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Keep your Apps Fresh with the MS Updater Application Block : Page 7

Transform your .NET Windows Forms client applications into self-updating "smart clients" with Microsoft's Updater Application Block.




Building the Right Environment to Support AI, Machine Learning and Deep Learning

AppStart Overview
If you've worked along with this article, by now you should have set up and configured the Updater for your application and created a network share or virtual directory that you can use to deploy updates. Your app is almost ready to be deployed, but you need to complete the AppStart component provided by Microsoft with the block code so that it will launch the Updater block and manage downloads.

The AppStart code, as provided with the Updater block, is incomplete; AppStart's Main() method checks to make sure your app isn't already running, and launches your app in a new process. It doesn't contain any code to manage the Updater and download updates. This is to ensure that AppStart remains generic so it can be used in a variety of different deployment scenarios. Microsoft has provided several QuickStart samples with the Updater Block installation to illustrate each usage scenario.

As you're building a self-updating Windows Forms app, the Self Updating QuickStart is the place to begin (you'll find the code in the SelfUpdating2.cs file in the QuickStart SelfUpdating folder with the rest of the Updater block source). Have a look through the code for this version of AppStart and familiarize yourself with it; you'll need to create your own version of AppStart or your application, using this as a template. I'm not going to reproduce the code in the QuickStart here—I'll leave you to create your own AppStart using the information in the next few sections.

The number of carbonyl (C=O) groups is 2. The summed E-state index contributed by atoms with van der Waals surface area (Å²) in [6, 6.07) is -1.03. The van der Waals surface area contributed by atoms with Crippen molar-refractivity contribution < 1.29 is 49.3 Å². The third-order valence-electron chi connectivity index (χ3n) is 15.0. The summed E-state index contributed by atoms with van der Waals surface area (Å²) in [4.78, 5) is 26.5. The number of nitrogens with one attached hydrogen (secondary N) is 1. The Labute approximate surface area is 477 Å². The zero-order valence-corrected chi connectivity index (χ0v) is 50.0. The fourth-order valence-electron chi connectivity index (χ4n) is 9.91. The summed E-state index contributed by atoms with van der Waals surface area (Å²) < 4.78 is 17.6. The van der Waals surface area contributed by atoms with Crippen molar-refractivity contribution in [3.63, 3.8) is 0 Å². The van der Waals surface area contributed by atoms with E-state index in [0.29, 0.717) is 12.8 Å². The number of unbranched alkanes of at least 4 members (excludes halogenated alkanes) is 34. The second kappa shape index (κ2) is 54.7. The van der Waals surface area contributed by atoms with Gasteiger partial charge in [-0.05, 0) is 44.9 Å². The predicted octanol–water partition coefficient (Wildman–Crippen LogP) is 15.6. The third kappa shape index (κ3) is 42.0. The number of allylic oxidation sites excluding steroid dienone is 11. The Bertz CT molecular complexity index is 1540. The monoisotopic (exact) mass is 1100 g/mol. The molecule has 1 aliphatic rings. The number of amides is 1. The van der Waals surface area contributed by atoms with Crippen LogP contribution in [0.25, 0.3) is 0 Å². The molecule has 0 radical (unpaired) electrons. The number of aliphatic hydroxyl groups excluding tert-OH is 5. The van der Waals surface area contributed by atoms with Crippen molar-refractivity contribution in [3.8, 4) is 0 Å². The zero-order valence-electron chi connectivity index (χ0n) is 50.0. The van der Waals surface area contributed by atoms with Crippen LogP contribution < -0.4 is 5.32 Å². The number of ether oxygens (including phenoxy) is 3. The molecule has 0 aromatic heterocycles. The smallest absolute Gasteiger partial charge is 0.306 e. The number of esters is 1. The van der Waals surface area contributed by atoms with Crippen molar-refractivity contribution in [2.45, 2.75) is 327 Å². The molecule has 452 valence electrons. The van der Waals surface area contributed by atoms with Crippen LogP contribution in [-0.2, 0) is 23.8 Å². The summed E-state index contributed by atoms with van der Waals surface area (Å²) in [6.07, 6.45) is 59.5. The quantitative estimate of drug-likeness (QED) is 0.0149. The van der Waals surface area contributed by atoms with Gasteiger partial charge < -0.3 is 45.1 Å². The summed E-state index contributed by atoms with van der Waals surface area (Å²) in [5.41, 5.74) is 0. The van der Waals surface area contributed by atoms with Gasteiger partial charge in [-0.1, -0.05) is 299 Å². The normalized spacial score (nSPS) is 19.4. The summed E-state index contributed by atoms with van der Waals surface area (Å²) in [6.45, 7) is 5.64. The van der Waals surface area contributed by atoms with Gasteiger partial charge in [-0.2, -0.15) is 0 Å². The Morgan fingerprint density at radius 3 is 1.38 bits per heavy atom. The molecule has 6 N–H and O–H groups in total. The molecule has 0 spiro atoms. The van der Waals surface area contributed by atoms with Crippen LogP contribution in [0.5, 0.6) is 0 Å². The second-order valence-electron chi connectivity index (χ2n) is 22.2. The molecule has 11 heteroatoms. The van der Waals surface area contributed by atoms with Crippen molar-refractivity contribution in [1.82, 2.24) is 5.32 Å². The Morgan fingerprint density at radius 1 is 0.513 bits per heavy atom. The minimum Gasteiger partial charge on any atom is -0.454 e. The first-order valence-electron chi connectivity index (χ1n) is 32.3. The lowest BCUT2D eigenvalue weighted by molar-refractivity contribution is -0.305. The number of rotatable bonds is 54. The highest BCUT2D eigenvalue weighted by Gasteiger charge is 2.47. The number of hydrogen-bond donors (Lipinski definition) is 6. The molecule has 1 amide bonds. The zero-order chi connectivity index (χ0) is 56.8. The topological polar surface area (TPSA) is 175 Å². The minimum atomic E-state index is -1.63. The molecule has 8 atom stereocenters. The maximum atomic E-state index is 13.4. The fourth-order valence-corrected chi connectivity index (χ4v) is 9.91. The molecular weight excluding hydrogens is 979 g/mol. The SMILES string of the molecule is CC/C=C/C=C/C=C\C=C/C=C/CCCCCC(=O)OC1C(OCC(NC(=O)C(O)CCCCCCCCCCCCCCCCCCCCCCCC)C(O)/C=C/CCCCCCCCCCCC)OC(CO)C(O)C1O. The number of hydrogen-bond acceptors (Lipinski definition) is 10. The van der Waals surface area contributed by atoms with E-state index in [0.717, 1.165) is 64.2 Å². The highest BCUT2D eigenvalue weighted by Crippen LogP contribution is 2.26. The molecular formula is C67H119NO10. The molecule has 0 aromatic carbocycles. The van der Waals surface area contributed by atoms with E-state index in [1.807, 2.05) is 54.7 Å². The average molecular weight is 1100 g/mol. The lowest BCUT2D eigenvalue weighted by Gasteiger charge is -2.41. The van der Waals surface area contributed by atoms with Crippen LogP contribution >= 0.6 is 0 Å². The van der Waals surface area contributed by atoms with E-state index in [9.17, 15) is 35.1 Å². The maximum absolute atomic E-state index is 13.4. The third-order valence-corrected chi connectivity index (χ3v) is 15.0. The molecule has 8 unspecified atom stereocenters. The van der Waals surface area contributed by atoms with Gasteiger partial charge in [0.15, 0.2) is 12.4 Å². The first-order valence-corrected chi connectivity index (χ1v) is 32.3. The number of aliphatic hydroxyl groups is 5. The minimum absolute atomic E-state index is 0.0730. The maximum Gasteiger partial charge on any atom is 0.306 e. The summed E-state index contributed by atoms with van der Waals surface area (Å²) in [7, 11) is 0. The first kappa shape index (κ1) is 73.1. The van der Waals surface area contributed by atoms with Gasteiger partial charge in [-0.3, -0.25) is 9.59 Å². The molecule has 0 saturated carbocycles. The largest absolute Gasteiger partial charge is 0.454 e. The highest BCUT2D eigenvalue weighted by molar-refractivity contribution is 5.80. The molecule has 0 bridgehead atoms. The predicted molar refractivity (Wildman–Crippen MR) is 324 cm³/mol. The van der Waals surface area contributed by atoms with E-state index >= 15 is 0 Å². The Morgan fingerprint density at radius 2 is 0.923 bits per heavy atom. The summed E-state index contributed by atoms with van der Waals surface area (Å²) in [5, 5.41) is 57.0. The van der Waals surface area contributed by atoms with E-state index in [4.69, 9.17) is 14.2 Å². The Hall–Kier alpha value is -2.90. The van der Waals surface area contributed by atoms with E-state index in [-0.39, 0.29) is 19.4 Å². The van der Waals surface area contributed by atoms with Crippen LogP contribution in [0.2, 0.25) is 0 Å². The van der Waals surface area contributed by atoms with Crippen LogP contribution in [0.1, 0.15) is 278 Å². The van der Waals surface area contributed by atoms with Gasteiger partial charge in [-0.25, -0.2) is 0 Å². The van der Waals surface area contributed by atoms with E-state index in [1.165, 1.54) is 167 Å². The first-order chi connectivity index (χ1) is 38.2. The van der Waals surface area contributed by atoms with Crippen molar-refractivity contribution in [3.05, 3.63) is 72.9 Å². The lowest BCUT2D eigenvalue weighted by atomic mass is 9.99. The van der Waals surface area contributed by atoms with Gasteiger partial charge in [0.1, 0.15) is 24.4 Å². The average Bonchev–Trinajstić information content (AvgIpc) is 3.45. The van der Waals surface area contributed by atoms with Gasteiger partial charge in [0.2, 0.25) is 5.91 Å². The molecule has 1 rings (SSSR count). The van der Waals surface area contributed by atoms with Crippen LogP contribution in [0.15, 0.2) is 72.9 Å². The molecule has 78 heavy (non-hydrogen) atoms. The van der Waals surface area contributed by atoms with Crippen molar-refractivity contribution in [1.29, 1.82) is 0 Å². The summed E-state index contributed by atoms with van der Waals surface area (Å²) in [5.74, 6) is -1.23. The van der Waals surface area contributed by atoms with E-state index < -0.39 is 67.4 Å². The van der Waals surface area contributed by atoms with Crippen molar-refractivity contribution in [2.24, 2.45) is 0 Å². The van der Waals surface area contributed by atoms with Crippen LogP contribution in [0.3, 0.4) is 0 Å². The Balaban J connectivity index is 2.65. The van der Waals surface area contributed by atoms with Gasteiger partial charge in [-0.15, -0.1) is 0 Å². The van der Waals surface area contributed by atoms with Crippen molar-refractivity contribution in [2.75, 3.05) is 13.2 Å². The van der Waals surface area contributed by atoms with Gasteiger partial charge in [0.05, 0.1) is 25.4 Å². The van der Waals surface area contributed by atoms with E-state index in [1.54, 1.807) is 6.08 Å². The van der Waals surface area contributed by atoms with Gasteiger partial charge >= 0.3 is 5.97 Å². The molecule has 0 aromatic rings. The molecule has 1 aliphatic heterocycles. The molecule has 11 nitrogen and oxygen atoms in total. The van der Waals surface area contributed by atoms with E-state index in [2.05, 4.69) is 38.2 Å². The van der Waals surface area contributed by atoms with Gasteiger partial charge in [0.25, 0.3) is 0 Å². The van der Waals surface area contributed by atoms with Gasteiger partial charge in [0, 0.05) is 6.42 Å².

The first thing to notice is that AppStart launches the Updater on a new thread; the code in AppStart's Initialize() method calls into ApplicationUpdateManager.StartUpdater(). After launching, all subsequent communication is triggered via events raised from the Updater. You may be aware that Windows Forms controls aren't thread safe, which means that you can only access Win Forms controls from the thread on which they were created. To ensure that this rule isn't broken (which can lead to random deadlocks, InvalidOperation exceptions and other strange and difficult to reproduce behavior), the Updater events are handled using the AppStart form's Invoke() method which uses a delegate to a method that is guaranteed to be invoked on the UI thread. There is an excellent discussion of the Win Forms thread safety issue, along with sample code at: http://www.devx.com/dotnet/article/11358/0/page/3.

To summarize then, AppStart launch your application in a new process, which ensures that the user can continue on with working in your application while AppStart drives the Updater. The MS-supplied code lacks a means to exit AppStart when the user terminates your app; without this, AppStart will get "stranded", and continue running. To prevent this, you need to change the StartApp_Process() method in AppStart, as follows (note that I take no responsibility for the coding standards in use by the authors of the application block—few of the MS App Blocks conform to the .NET Design Guidelines, and I usually have to exclude them from my FxCop projects):

ProcessStartInfo p = new ProcessStartInfo (_exePath); p.WorkingDirectory = Path.GetDirectoryName(_exePath); _process = Process.Start(p); // Add the following lines to ensure that AppStart // terminates when the app process exits: _process.EnableRaisingEvents = true; _process.Exited += new EventHandler(process_Exited);